The 18th Infantry, organized at Aurora, Illinois, was
quickly involved in major battle actions in Missouri and Tennessee. During
the week of 2-8 February 1862, his regiment was engaged in operations
against Fort Henry, Tennessee. Then, from 12-16 February, it participated in
the investment and capture of Fort Donelson, TN. In this engagement, on 15
February 1862, Private Schooley was wounded in the left shoulder, with a
rifle ball passing through his scapula and exiting out his back below the
right shoulder. Captured by Confederate troops, he was taken to Nashville,
TN. as a prisoner. He was later returned to Union forces and taken to the
City General Hospital in St. Louis, MO. where he was treated, recuperated,
and given a furlough. After medical evaluation of his injuries, it was
determined his wounds disabled him from further service and he was
discharged on 9 August 1862 at St. Louis, Missouri. When Orlando D. Schooley
was released from military duties with the the "Army of the United States",
he was given a "Certificate of Disability for Discharge" which contains
insightful information about his service, his physical stature and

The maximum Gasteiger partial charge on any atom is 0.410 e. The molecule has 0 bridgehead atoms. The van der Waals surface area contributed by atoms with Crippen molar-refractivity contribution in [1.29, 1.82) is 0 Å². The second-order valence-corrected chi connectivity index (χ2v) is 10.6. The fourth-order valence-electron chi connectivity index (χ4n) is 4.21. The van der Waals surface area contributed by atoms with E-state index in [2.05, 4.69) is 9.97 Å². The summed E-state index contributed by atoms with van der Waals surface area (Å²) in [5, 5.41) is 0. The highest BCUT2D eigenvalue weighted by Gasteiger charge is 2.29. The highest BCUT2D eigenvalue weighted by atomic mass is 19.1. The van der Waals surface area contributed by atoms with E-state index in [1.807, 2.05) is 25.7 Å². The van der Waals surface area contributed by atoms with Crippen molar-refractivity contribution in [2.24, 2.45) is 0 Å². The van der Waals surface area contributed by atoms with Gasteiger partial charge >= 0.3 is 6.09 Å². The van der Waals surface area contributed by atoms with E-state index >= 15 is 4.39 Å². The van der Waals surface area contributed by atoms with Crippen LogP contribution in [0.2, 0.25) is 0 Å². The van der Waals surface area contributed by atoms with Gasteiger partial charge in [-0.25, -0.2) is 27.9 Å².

occupation. It reads: Private Orlando D. Schooley of Captain Daniel Haynes
Company [G], of the Eighteenth Infantry Regiment of United States Illinois
Volunteers was enlisted by Captain Cooper, of the same Regiment at
Fairfield, Illinois on the Eleventh day of May 1861, to serve three years;
he was born in Carroll Co in the State of Ohio, is twenty three years of
age, Five feet 9 inches high, Fair complexion, Grey eyes, Light hair, and by
occupation when enlisted a School Teacher. During the last two months
soldier has been unfit for duty 60 days.
I certify, that I have carefully examined the said Orlando D. Schooley of Captain Haynes Company, and find him incapable of performing duties of a soldier because of "gunshot wound, the ball entering spine of left scapula and passing out at back of right shoulder touching the spinous process of 2nd dorsal vertebra limiting the motion of the upper scapula". signed Dr. T. Hodgen, Surgeon of the City General Hospital, St. Louis, Mo 8 August 1862.
Midway up the left side of the scanned image and continuing in an inverted "u" around the page is his handwritten note. It says: "Piece of the blouse Orlando had on when he was wounded in the battle of Fort Donelson Feb 14th 1862."